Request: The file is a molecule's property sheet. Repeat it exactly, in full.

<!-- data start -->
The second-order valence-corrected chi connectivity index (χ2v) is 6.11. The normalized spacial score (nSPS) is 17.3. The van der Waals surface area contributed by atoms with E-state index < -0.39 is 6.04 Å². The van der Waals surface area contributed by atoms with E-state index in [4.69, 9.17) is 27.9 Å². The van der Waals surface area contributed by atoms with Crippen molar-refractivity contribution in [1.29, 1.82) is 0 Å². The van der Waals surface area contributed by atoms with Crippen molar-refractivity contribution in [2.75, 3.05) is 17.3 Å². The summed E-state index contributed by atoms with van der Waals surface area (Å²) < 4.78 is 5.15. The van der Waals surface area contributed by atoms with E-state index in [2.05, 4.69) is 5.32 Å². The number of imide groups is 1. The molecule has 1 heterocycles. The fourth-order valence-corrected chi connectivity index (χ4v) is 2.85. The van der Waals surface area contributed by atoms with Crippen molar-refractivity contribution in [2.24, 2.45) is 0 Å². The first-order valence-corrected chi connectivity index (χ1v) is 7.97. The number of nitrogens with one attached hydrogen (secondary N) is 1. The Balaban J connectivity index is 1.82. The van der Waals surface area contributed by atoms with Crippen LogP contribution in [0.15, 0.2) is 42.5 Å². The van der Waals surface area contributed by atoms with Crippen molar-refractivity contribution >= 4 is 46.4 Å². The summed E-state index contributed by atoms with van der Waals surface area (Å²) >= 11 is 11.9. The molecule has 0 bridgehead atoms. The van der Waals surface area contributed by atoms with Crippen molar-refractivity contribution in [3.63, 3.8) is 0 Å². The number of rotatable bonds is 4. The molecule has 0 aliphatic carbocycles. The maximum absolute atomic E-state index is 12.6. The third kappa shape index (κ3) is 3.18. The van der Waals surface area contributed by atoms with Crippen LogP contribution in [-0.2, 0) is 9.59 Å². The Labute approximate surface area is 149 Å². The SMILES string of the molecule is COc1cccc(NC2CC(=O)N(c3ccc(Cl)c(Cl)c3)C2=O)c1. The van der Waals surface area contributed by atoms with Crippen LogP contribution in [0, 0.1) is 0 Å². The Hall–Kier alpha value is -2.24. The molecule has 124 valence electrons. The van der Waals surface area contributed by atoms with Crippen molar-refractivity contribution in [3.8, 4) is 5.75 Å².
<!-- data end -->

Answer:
The second-order valence-corrected chi connectivity index (χ2v) is 6.11. The normalized spacial score (nSPS) is 17.3. The van der Waals surface area contributed by atoms with E-state index < -0.39 is 6.04 Å². The van der Waals surface area contributed by atoms with E-state index in [4.69, 9.17) is 27.9 Å². The van der Waals surface area contributed by atoms with Crippen molar-refractivity contribution in [1.29, 1.82) is 0 Å². The van der Waals surface area contributed by atoms with Crippen molar-refractivity contribution in [2.75, 3.05) is 17.3 Å². The summed E-state index contributed by atoms with van der Waals surface area (Å²) < 4.78 is 5.15. The van der Waals surface area contributed by atoms with E-state index in [2.05, 4.69) is 5.32 Å². The number of imide groups is 1. The molecule has 1 heterocycles. The fourth-order valence-corrected chi connectivity index (χ4v) is 2.85. The van der Waals surface area contributed by atoms with Crippen molar-refractivity contribution in [2.24, 2.45) is 0 Å². The first-order valence-corrected chi connectivity index (χ1v) is 7.97. The number of nitrogens with one attached hydrogen (secondary N) is 1. The Balaban J connectivity index is 1.82. The van der Waals surface area contributed by atoms with Crippen LogP contribution in [0.15, 0.2) is 42.5 Å². The van der Waals surface area contributed by atoms with Crippen molar-refractivity contribution >= 4 is 46.4 Å². The summed E-state index contributed by atoms with van der Waals surface area (Å²) >= 11 is 11.9. The molecule has 0 bridgehead atoms. The van der Waals surface area contributed by atoms with Crippen molar-refractivity contribution in [3.63, 3.8) is 0 Å². The number of rotatable bonds is 4. The molecule has 0 aliphatic carbocycles. The maximum absolute atomic E-state index is 12.6. The third kappa shape index (κ3) is 3.18. The van der Waals surface area contributed by atoms with Crippen LogP contribution in [-0.2, 0) is 9.59 Å². The Labute approximate surface area is 149 Å². The SMILES string of the molecule is COc1cccc(NC2CC(=O)N(c3ccc(Cl)c(Cl)c3)C2=O)c1. The van der Waals surface area contributed by atoms with Crippen LogP contribution in [0, 0.1) is 0 Å². The Hall–Kier alpha value is -2.24. The molecule has 124 valence electrons. The van der Waals surface area contributed by atoms with Crippen molar-refractivity contribution in [3.8, 4) is 5.75 Å².